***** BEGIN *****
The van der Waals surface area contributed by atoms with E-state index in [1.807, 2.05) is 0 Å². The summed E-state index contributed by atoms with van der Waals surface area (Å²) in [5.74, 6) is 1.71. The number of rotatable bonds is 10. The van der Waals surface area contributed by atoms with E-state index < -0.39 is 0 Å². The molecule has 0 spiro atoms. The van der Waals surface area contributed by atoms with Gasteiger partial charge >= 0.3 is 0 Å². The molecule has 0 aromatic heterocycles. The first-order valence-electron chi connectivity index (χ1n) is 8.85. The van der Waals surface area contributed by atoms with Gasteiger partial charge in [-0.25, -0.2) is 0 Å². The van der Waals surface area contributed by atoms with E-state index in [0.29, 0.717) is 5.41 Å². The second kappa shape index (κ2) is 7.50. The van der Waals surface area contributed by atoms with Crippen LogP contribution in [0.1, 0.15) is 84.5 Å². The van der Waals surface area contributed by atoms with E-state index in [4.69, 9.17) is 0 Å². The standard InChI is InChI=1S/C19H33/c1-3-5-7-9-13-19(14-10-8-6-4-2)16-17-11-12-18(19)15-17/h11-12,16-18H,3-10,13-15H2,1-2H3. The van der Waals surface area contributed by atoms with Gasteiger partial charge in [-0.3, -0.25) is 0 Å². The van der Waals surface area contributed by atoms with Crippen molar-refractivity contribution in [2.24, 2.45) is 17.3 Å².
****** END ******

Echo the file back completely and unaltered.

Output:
The van der Waals surface area contributed by atoms with E-state index in [1.807, 2.05) is 0 Å². The summed E-state index contributed by atoms with van der Waals surface area (Å²) in [5.74, 6) is 1.71. The number of rotatable bonds is 10. The van der Waals surface area contributed by atoms with E-state index < -0.39 is 0 Å². The molecule has 0 spiro atoms. The van der Waals surface area contributed by atoms with Gasteiger partial charge >= 0.3 is 0 Å². The molecule has 0 aromatic heterocycles. The first-order valence-electron chi connectivity index (χ1n) is 8.85. The van der Waals surface area contributed by atoms with Gasteiger partial charge in [-0.25, -0.2) is 0 Å². The van der Waals surface area contributed by atoms with E-state index in [0.29, 0.717) is 5.41 Å². The second kappa shape index (κ2) is 7.50. The van der Waals surface area contributed by atoms with Crippen LogP contribution in [0.1, 0.15) is 84.5 Å². The van der Waals surface area contributed by atoms with E-state index in [4.69, 9.17) is 0 Å². The standard InChI is InChI=1S/C19H33/c1-3-5-7-9-13-19(14-10-8-6-4-2)16-17-11-12-18(19)15-17/h11-12,16-18H,3-10,13-15H2,1-2H3. The van der Waals surface area contributed by atoms with Gasteiger partial charge in [-0.3, -0.25) is 0 Å². The van der Waals surface area contributed by atoms with Crippen molar-refractivity contribution in [2.24, 2.45) is 17.3 Å².